“On the basis of that substantial body of evidence I am content to hold that there was a significant deterioration in the deceased’s condition with obvious signs of delusional beliefs.
“Had her improvement been maintained by appropriate post-discharge follow-up and care, the deceased’s deterioration and consequent completed suicide could and would on balance have been avoided.”
The judgement tells of how Ms Giblen had struggled with her mental health since her childhood and had repeatedly tried to take her life.
The judgement also tells of how Dr Musters told the court that people with Ms Giblen’s condition should have considerable support upon leaving hospital.
He said that such support – which includes therapy – can help improve people’s ability to cope with life and their condition.
Dr Musters said that he didn’t believe that this level of support was put in place when Ms Giblen was released from hospital. He considered that the care package given to her upon her release on September 16 was insufficient – the judgment tells of how she was expected to wait for 24 days before her care plan would begin to be implemented.
Describing Dr Musters evidence, Lord Arthurson wrote: “The discharge on September 16, 2016 had been the deceased’s fourth discharge from hospital since June 2016.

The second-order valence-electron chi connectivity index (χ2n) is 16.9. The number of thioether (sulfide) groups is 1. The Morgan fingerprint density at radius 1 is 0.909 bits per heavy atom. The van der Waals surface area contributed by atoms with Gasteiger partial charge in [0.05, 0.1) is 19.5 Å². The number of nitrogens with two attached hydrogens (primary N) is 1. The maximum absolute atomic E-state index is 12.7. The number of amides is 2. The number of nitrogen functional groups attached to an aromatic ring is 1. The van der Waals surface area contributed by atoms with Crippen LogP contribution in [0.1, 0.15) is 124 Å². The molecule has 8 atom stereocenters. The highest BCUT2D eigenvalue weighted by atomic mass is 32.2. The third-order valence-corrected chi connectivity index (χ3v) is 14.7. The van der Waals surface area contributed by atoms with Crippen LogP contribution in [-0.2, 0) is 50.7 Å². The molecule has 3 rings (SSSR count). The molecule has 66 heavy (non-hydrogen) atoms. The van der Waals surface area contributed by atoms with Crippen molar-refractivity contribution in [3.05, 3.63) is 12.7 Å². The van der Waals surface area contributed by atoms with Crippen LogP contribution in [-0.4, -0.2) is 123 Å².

“The deceased had left hospital not actually knowing when she would be seen by any member of the team.
“The date of her future appointment with Dr Vusikala (Consultant Psychiatrist), her appointment with the CPN, and even the name of that CPN, were all unknown to her.
“She had been left without a sense of when she would be seen again, and this was important for someone with EUPD, which was essentially a disorder of attachment.
“The package of care selected at discharge on September 16, 2016 would not, in Dr Musters’ view, have provided the intensive care required by the deceased.
“The 24 day period that she was expected to wait, and of course remain stable, before any single aspect of her care plan would be implemented, was wildly out of keeping with the timescales over which her own mental health had fluctuated within the preceding period.”
In the judgment, Lord Arthurson awarded Mrs Paterson £100,000. He told of how she had discovered her daughter and had attempted to resuscitate her. She then collapsed in the ambulance that took Ms Giblen to hospital.
He wrote: “The first pursuer’s grief, distress and sorrow manifested itself in an extreme physical way, and I observe in passing that during her evidence the distress exhibited by her, even from a remote location through Webex link, was quite tangible.
“In these circumstances I make an award… in respect of the first pursuer in the sum of £100,000.”
Mrs Paterson’s children were awarded £5,000 each whilst Ms Giblen’s children were awarded £70,000 each.
Lord Arthuson also paid tribute to Ms Giblen. He added: “She was a beautiful singer, a gifted photographer, a loving mother and a most affectionate and dutiful daughter to her beloved mother, the first pursuer.”